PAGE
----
What Is High Pressure Processing?

What Is High Pressure Processing?

In today’s clean label era, consumers are increasingly looking for food products that are free of artificial ingredients, particularly chemical preservatives, and that have undergone minimal processing. Satisfying these consumer demands, however, poses quite the challenge for food manufacturers.

If consumers don’t want the artificial preservatives or intensive processing techniques that the food industry currently relies on to keep food shelf-stable, safe, and appealing, what are the alternatives? Are there other ingredients or processes manufacturers can use to ensure that their products will still have a reasonable shelf life and be safe to eat?

Over the last decade or so, food producers have been intensively exploring this question. They have come up with a variety of possible answers, ranging from non-synthetic preservatives to natural methods like biopreservation. One of the most promising possibilities that many manufacturers are excited about is a relatively new technique known as high pressure processing.

As the name implies, this process relies on pressure, rather than high temperatures or synthetic ingredients, to neutralize the harmful microorganisms that can cause food to spoil quickly and make consumers sick. Read on to learn more about how high pressure processing works, and the benefits it can offer.

What is high pressure processing?

High pressure processing (HPP) is a food preservation method that inactivates harmful pathogens by using a special machine to apply extremely high pressures to foods. It is also known as cold pressure processing or Pascalization.

HPP can be used on all types of food products that naturally contain moisture. However, it is proving particularly useful for fresh, perishable products such as juice, hummus, fruits and vegetables, and even poultry and other meat products.

restaurant dish

How do HPP machines work?

An HPP machine is about the size of a mini-van. Its main component is a thick tube of solid steel, similar to a torpedo tube. Foods to be processed are first carefully packaged, and then loaded into the tube. During processing, the central chamber of the tube is flooded with water, which is then compressed with an extremely powerful piston.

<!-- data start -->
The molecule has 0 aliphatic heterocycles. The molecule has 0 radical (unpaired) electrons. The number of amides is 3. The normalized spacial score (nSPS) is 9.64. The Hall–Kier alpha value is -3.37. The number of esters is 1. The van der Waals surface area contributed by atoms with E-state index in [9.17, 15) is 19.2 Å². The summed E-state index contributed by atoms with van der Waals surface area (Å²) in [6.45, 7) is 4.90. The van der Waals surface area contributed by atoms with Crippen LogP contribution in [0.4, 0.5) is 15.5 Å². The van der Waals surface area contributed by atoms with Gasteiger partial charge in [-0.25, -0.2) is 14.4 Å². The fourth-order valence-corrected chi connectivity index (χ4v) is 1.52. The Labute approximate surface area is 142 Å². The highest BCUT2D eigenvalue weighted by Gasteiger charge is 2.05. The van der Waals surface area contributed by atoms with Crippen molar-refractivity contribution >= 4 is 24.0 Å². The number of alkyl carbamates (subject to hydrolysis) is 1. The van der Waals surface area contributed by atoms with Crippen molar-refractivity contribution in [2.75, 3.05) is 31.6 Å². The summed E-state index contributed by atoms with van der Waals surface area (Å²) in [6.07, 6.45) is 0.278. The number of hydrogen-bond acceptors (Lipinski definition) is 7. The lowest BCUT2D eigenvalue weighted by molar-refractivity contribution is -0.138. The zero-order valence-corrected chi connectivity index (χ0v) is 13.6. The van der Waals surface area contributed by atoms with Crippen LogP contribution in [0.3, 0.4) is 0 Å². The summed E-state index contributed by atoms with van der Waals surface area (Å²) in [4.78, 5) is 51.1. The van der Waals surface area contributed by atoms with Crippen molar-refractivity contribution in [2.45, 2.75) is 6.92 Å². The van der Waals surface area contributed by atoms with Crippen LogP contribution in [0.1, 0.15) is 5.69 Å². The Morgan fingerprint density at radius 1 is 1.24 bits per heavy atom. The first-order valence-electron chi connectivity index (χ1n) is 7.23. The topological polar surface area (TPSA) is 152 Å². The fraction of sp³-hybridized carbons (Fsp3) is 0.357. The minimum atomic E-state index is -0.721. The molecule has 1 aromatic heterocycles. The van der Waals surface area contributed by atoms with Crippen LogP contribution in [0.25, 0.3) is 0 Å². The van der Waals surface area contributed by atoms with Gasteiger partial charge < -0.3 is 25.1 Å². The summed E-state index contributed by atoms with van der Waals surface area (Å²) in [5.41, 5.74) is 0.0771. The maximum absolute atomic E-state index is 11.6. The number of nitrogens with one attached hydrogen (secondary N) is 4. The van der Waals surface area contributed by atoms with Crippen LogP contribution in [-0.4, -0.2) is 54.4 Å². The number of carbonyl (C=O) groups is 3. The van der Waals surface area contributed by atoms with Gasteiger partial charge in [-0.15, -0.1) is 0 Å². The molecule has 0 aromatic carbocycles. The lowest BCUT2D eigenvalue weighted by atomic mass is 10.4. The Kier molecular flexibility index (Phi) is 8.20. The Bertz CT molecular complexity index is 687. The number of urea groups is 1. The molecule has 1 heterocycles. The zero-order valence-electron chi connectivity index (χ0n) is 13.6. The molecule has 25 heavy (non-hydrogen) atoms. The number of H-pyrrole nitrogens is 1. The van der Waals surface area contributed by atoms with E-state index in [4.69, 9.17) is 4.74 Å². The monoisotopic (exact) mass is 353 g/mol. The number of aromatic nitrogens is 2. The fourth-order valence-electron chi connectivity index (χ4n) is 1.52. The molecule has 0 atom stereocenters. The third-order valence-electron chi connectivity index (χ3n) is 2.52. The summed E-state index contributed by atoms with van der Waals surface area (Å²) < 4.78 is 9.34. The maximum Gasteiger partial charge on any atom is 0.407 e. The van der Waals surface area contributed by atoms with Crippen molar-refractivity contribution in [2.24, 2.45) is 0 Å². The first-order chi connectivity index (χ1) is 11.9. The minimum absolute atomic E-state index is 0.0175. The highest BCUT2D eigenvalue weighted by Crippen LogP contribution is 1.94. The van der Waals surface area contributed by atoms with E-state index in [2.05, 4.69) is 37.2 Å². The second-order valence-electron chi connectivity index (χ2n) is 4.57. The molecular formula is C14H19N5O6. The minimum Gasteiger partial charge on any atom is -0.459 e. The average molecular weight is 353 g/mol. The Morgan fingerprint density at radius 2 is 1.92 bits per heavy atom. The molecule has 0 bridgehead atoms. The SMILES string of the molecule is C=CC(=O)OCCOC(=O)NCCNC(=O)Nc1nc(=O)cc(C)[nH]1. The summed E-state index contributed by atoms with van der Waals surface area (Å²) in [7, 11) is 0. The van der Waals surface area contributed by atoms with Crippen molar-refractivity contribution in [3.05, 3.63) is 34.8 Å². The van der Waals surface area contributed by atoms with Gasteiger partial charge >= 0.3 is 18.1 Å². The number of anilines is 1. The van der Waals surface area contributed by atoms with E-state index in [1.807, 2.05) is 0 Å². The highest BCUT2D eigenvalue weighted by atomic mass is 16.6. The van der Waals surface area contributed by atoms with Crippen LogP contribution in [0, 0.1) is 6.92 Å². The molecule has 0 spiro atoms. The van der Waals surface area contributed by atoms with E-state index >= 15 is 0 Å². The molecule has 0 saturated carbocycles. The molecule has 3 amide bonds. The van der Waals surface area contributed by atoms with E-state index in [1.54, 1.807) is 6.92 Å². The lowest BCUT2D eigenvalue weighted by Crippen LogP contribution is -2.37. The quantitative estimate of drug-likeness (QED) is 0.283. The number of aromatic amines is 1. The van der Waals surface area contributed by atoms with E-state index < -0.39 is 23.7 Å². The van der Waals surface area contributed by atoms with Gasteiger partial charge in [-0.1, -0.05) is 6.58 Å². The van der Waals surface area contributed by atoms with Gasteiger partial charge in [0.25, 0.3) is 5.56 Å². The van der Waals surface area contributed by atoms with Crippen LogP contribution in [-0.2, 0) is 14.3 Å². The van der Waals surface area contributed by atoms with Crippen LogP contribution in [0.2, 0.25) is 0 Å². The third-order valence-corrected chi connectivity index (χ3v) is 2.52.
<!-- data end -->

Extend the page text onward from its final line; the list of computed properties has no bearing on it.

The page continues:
Incredibly, the pressure produced by an HPP machine can reach 87,000 PSI (pounds per square inch). To truly understand how high that is, consider the fact that at the deepest point in the ocean—the Mariana Trench, at about 36,000 feet below sea level—the massive volume of water creates pressure levels of about 16,000 PSI. This is over five times less than an HPP machine!

How does HPP actually kill bacteria?

It’s clear that HPP machines produce remarkable amounts of pressure, but how does that actually destroy food-borne pathogens like E. coli and listeria? Essentially, what happens is the external pressure outside the packaged food—that is, the pressure inside the tube—is transmitted inside the packaging to the food itself via the water molecules that the food contains.

While nutrients and biological cells have cell walls that are strong enough to withstand this pressure, the bacteria do not. As a result, the pressure forces water through the bacterial cell walls until they are so saturated that they can no longer function. This is why HPP requires foods with a minimum level of moisture content. Drier foods like nuts simply don’t contain enough water molecules to transmit the pressure effectively.

How is HPP different from current popular food preservation methods?

HPP uses pressure to destroy microorganisms and keep food safe. The two most popular preservation methods currently in use rely on heat and chemicals, respectively. Pasteurization is the name for the process that kills microbes in food through the application of heat.

Specific pasteurization methods are approved by the USDA for different types of food, but in all methods, food is heated to a minimum of 145 Fahrenheit and a maximum of 284 degrees Fahrenheit. This kills pathogens very effectively and efficiently. However, such high heat can also negatively impact a food’s texture, flavor, and nutrient content.

Preservatives, on the other hand, use natural or synthetic chemicals to either kill harmful microorganisms or prevent them from reproducing. Today’s commonly used preservatives are also very effective and can have only minor effects on a food’s other properties. Some consumers are concerned that artificial preservatives may contribute to health conditions such as cancer or neuro-degenerative diseases. They try to avoid these preservation methods as a result.

What are some of the advantages of HPP?

When compared with the two other main methods of food preservation, HPP offers some significant benefits. Because the process does not involve any high temperatures, the texture and flavor of foods that undergo HPP are not typically altered in any way. Their nutrient content is also unaffected.

And because no chemicals are involved, there are no health risks that may be linked to the use of synthetic additives. Furthermore, HPP also helps food keep its shape better than some other forms of preservation because pressure is applied to the food evenly from all directions. HPP preservation methods may also be better able to maintain the functionality of fresh foods.

Mark CrumpackerMark Crumpacker is the CMO and President of Zume Culinary at Zume Inc.,  the Silicon Valley company that has revolutionized the pizza delivery business through its fleet of mobile kitchens outfitted with smart ovens. Mark has more than two decades of experience in the realm of consumer behavior and its effect on brands’ marketing strategies. Mark studied economics at the University of Colorado and earned a bachelor of fine arts in advertising and graphic design from the ArtCenter College of Design. You can follow Mark on Twitter at @markcrumpacker and read his full bio here